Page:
When we grow up as kids, we come into this world not knowing much, and the routines our parents put in front of us become our own laws of physics. How would we know any better? One of those routines, or rather people, was Grandpa tom. Tom lived a couple miles from us on White Bear Lake as a bachelor in a 50s mid mod house. He didn’t style it mid mod, but the architects were clearly inspired by the era. The split staircase that lacked handrails and weird layer of hallways, ledges, and patios created an exotic feeling that contrasted the suburban home I grew up in. I would later learn that this was the only home Tom lived in after my grandma divorced him.
Pulling up to his house, you couldn’t see the lake. A large berm blocked the view, and you’d have no idea about the serenity on the other side of the hill until you were inside. Large maples anchored the backyard and stood sentry to the lake. In the summer, the maples latticed the backyard in shade. That crisscrossing, inconsistent but sufficient, kept you cool but not cold. A little bit of sun still got through the layers and layers of intersecting branches and leaves. It’s almost like they were playing a slow game of cat’s cradle.
The downside of the berm was the steep descent towards the water. So steep in fact that the previous owners built a retaining wall about twenty feet from the water line to hold the hill. While the architecture inside the home was clearly inspired, the path down towards the water was an afterthought. The path snaked from the back deck towards the dock and was so steep you’d slip if there was even the slightest bit of moisture. We’d often go to the lake to swim, boat around, and sometimes fish. When my siblings and I arrived, we’d dash up the berm, forget its steep slope, and exhaust quickly. We’d walk the rest of the way towards the back of the house and then let our legs fall forward down the steep path towards the lake. It’s miraculous no one rolled an ankle.
My parents, and Tom, took the more sensible route—past the berm, through the garage, the living room, and out the back deck where the maples stood. A tunnel connected the garage to the living room with a single dim light to illuminate the way. Puddles littered the floor, and the light was horribly insufficient in helping you avoid a splash landing. As a child, I struggled avoiding the puddles. My legs were smaller than my parents, so I couldn’t simply stride over and avoid them. Instead, the puddles felt like a game of don’t-touch-the-lava hopscotch.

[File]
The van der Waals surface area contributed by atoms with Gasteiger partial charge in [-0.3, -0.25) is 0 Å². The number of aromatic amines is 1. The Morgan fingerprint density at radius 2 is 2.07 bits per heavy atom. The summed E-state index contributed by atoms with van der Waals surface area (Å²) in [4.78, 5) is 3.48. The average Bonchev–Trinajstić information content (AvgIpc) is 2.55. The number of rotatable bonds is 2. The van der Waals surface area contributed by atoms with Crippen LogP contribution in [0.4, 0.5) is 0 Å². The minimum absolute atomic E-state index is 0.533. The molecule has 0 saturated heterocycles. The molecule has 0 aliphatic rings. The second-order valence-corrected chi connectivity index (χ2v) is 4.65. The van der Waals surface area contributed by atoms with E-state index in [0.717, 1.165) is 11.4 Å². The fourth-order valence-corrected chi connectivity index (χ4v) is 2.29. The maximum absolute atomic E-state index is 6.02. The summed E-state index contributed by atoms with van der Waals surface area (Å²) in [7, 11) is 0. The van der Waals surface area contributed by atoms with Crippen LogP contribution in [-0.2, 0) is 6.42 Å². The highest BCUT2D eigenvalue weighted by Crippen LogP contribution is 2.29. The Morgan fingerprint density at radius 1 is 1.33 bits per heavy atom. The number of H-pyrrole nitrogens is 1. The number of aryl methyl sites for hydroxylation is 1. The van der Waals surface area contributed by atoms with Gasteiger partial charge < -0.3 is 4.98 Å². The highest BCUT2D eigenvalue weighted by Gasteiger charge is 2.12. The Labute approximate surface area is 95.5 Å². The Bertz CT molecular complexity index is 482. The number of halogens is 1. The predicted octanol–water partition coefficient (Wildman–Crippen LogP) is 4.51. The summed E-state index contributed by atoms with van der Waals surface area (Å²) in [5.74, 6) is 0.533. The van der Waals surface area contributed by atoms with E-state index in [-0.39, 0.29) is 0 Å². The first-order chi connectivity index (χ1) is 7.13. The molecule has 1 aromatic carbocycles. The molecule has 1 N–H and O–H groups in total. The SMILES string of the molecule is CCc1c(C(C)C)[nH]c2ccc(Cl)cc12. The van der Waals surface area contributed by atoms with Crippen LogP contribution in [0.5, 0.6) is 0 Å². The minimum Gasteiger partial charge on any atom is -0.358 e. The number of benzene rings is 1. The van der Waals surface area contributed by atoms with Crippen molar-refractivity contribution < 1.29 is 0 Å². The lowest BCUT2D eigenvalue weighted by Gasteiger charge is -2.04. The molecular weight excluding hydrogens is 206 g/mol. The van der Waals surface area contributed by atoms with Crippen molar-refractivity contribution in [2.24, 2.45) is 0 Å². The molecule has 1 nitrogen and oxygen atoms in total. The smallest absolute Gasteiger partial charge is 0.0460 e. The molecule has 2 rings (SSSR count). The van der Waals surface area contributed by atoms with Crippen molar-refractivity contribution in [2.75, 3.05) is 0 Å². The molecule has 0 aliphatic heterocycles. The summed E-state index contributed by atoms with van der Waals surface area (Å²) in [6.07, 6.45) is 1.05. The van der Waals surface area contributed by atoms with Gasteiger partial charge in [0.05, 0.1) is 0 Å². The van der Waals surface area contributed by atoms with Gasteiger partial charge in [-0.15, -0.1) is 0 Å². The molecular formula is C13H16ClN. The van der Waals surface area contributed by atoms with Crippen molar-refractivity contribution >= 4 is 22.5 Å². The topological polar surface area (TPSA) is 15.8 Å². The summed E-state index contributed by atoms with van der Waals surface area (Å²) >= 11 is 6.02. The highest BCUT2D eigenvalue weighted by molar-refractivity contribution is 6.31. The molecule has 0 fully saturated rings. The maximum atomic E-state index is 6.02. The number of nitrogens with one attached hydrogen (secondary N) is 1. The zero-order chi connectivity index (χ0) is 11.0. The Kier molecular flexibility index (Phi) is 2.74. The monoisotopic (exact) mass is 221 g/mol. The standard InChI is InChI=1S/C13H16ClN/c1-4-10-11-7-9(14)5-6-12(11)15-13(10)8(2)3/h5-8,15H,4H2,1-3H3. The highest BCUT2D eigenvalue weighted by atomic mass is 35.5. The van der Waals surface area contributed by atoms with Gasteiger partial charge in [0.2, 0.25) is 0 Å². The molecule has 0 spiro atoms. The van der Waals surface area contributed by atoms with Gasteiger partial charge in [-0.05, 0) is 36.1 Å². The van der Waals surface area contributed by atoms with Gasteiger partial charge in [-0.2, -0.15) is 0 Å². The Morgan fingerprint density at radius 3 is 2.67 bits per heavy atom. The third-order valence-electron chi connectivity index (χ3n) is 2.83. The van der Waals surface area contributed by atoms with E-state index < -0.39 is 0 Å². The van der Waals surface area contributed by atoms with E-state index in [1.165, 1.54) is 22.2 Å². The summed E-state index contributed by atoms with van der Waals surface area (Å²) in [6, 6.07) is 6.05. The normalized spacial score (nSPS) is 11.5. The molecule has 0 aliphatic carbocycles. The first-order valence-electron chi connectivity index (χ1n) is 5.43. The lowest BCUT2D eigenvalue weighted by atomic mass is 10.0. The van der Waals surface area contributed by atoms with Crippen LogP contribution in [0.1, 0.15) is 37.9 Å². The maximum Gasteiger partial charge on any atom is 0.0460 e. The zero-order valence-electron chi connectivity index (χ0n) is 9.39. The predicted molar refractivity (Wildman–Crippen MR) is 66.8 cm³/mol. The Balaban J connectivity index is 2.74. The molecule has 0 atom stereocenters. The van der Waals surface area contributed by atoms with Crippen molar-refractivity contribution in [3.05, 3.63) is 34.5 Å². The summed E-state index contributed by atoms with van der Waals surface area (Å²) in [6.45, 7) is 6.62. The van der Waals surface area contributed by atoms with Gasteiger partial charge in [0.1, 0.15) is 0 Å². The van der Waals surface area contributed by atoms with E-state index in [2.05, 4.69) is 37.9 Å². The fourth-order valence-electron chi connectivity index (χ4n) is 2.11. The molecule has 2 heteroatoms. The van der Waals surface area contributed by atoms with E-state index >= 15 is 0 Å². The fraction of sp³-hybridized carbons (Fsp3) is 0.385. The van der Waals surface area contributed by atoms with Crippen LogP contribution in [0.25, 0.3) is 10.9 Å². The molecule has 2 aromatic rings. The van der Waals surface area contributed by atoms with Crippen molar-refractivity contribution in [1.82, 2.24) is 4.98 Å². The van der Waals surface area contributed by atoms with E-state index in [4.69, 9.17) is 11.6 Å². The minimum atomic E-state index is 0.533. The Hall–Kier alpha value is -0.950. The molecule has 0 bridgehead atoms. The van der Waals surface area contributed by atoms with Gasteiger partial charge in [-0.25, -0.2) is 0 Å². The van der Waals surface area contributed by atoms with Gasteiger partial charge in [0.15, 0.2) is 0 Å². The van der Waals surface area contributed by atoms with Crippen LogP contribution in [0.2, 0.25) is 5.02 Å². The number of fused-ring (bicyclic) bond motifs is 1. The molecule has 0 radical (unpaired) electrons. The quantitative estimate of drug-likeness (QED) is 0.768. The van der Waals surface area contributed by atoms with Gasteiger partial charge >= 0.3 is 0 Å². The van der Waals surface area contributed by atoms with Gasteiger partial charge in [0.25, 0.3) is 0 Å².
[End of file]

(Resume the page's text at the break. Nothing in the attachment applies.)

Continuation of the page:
The older I grew and the more I acclimated to the tunnel, I started to understand the puddles’ patterns. Depending on the season, the temperature, and the weather over the days leading up to my visit to the lake, the puddles changed shape. I learned to navigate where they lived and when they would come out from hiding. There was always one large puddle that never hid. It was about halfway down the tunnel and about a foot in diameter. To avoid it, I pushed myself up along the left wall and slinked forward. Because of cobwebs that collected near the ceiling, I had to coordinate this leftward movement with a duck down. I guess fencing must feel like this. In the nearly twenty years that Tom lived in that house, he never repaired the tunnel. The same single dim light illuminated the tunnel and the same puddles danced around.
When I was old enough, I started mowing Tom’s lawn for $15—sometimes $20 if he was feeling generous and I showed up on time. Fallen branches, sandy soil, and the occasional cluster of bees transformed the perfectly shaded hill and berm into a lawn care nightmare. After hiking with the mower up and down the yard, I’d sit with Tom and recover from the sweltering, humid Minnesota summer. He’d bring out a coca-cola to share and sometimes deli salads from a grocery store across the lake. My mom didn’t buy soda, so I felt like I was getting away with something. Well deserved though—that lawn! Silence would find its way into our time together; but surprisingly, Tom didn’t mind it. He believed staring out at the lake with nothing to do was good for you. This wasn’t spiritual, but the lake came as close to faith as anything for Tom.
Tom’s house stood there—like that—throughout my entire childhood. The Mercedes in the garage bumped a model year but the boat, the dock, the path down, and even the entirety of the interior of the home never changed. Neither did Tom. The divorce rocked him, and I think he resolved to a predictable life—alone. He sold carpet out of his car and played a lot of tennis. Tom’s world became canon-like to me. He’d tell and retell stories about the neighbors dock or his job selling cars for the most successful Chrysler dealership in the upper midwest. These stories, like myth, had a point. Tom wanted to impart wisdom on me to do the things he did well and avoid the mistakes he made. He was proud of the life he built, and sitting there on his back deck, looking at his lake, I could feel it.